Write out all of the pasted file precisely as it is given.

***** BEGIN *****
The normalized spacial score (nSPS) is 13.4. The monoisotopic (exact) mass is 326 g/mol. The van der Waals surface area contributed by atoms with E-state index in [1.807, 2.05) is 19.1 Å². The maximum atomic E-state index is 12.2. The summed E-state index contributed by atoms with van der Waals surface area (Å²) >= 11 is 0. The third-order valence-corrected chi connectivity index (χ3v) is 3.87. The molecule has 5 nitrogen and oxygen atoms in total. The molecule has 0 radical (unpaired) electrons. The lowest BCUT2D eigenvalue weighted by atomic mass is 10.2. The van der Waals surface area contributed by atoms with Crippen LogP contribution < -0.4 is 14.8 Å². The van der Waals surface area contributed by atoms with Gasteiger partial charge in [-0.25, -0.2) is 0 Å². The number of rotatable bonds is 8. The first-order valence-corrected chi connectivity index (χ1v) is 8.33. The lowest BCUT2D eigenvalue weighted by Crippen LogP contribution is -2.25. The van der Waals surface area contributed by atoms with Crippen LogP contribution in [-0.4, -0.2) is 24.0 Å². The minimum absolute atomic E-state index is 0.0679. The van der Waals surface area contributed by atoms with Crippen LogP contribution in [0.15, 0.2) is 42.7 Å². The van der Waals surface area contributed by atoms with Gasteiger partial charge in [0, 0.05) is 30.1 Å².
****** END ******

The normalized spacial score (nSPS) is 13.4. The monoisotopic (exact) mass is 326 g/mol. The van der Waals surface area contributed by atoms with E-state index in [1.807, 2.05) is 19.1 Å². The maximum atomic E-state index is 12.2. The summed E-state index contributed by atoms with van der Waals surface area (Å²) >= 11 is 0. The third-order valence-corrected chi connectivity index (χ3v) is 3.87. The molecule has 5 nitrogen and oxygen atoms in total. The molecule has 0 radical (unpaired) electrons. The lowest BCUT2D eigenvalue weighted by atomic mass is 10.2. The van der Waals surface area contributed by atoms with Crippen LogP contribution < -0.4 is 14.8 Å². The van der Waals surface area contributed by atoms with Gasteiger partial charge in [-0.25, -0.2) is 0 Å². The number of rotatable bonds is 8. The first-order valence-corrected chi connectivity index (χ1v) is 8.33. The lowest BCUT2D eigenvalue weighted by Crippen LogP contribution is -2.25. The van der Waals surface area contributed by atoms with Crippen LogP contribution in [-0.4, -0.2) is 24.0 Å². The minimum absolute atomic E-state index is 0.0679. The van der Waals surface area contributed by atoms with Crippen LogP contribution in [0.15, 0.2) is 42.7 Å². The van der Waals surface area contributed by atoms with Gasteiger partial charge in [0, 0.05) is 30.1 Å².